Coffee Plantation In Costa Rica - Answer

Coffee Plantation In Costa Rica

 Coffee Plantation In Costa Rica In relation to birds, bees, and tourism, the University of Georgia in the US runs a research program in Costa Rica on environmentally friendly coffee cultivation.

One of the top universities in America is the University of Georgia. The main campus in Athens, Georgia, and additional campuses spread out over the state are attended by 35 thousand students. Agriculture is a research area that includes others.

San Luis de Monteverde, Costa Rica, is home to a research facility for the University of Georgia. Students and guests who want to learn more about agriculture and lead an eco-friendly lifestyle can do so in this location.

Coffee Plantation In Costa Rica

Coffee Plantation In Costa Rica  Photo by Juliana Barquero on Unsplash

A course called "Coffee: From Beans to Cups" is taken by some students. Coffee is one of the commodities that is sold the most globally and is the main agricultural product in Costa Rica.

The course is conducted by Professor Valeri Peters. Students assist him in his studies on the Finca la Bella region's coffee plantations. Coffee is grown in this region by farmers who practice sustainable agriculture and use environmentally friendly practices.

To help shield the coffee plants from the sun, the majority of Costa Rican coffee plantations also grow one or two different kinds of trees. The majority of the plantations at Finca la Bella contain at least 20 distinct species of trees. A lot of farmers also raise flowers. More bees will arrive to pollinate the coffee plants if there are several flowering plants and different tree species.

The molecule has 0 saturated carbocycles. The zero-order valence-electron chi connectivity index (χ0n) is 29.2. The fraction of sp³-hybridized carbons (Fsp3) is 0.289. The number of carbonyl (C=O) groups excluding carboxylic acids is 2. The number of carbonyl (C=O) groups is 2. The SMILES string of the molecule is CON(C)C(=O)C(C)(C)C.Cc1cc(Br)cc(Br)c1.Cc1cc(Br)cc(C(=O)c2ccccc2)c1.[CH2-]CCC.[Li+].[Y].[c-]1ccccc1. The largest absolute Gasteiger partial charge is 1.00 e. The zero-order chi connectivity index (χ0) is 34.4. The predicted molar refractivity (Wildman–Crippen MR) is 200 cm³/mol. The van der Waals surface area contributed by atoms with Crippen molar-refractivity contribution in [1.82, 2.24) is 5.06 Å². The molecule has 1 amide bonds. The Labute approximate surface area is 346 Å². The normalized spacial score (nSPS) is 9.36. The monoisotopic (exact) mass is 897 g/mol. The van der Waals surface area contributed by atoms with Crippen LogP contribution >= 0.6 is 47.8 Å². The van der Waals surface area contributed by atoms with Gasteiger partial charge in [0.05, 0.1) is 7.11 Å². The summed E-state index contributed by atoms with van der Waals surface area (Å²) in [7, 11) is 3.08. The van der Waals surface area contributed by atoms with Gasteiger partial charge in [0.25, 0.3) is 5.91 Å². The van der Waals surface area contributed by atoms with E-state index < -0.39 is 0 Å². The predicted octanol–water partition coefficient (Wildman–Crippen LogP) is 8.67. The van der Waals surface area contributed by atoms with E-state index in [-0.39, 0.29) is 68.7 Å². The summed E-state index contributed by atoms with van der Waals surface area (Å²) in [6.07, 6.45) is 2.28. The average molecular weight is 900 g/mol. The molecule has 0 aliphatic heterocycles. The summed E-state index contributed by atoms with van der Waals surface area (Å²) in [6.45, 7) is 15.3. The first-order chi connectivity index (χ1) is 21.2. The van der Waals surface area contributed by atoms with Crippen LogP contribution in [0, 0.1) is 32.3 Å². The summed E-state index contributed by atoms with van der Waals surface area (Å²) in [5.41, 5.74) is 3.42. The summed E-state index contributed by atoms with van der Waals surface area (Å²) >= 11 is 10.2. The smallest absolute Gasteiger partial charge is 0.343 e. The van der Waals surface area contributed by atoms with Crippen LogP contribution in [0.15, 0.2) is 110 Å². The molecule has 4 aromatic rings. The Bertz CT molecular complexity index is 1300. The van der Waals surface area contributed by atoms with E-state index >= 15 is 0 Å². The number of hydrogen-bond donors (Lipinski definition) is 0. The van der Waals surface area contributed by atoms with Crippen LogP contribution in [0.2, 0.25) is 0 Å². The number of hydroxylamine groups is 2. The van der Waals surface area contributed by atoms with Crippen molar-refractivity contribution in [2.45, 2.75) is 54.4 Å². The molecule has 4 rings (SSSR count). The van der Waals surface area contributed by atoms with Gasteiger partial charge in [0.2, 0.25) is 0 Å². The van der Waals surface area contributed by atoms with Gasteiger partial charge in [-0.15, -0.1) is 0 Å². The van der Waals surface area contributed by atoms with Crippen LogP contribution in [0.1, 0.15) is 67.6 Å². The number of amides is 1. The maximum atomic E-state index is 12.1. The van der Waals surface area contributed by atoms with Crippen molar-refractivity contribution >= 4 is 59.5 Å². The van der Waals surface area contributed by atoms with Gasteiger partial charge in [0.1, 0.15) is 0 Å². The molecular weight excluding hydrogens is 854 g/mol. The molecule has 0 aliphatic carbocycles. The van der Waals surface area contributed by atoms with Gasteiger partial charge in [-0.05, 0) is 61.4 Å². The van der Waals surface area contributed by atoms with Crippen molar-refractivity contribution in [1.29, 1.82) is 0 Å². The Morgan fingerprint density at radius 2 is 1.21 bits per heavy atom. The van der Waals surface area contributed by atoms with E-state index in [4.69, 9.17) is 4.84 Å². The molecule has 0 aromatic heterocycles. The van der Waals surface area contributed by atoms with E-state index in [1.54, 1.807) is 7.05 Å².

Although coffee plants can pollinate themselves, bees help to boost this and increase the crop.

Professor Peters educates farmers about the value of bees, plants, and flowers while working with his students. Many farmers said that they had no idea that bees played a part in the manufacturing of coffee, he said.

More space for the birds is also provided by the coffee garden's broader variety of trees. Farmers can certify their coffee as "bird friendly" if they have at least 10 different tree species per hectare of land.

The American Smithsonian Migratory Bird Center carries out this activity. Coffee that is good for birds can be purchased for more money.

The University of Georgia also assists Costa Rican farmers in boosting their revenue from tourists.

The program's director, Professor Quint Newcomer, stated that the students were involved in creating the tour routes through the coffee fields.

"These farmers are now teaching us. They become lecturers and impart their specialized knowledge of ethical land management. However, our students can also provide them advice and ideas on how to develop their company. More people show interest and attend to the tour the better they perform, according to Professor Newcomer.

The University of Georgia in Costa Rica also intends to acquire more regional cuisine. By 2015, it is intended to purchase at least 50% of local produce.

The research institution can purchase wood from trees grown in the area if it needs it for building.   Coffee Plantation In Costa Rica  thanks and thank you for visiting our website

0 Response to "Coffee Plantation In Costa Rica"

Post a Comment

Iklan Atas Artikel

Iklan Tengah Artikel 1

Iklan Tengah Artikel 2

Iklan Bawah Artikel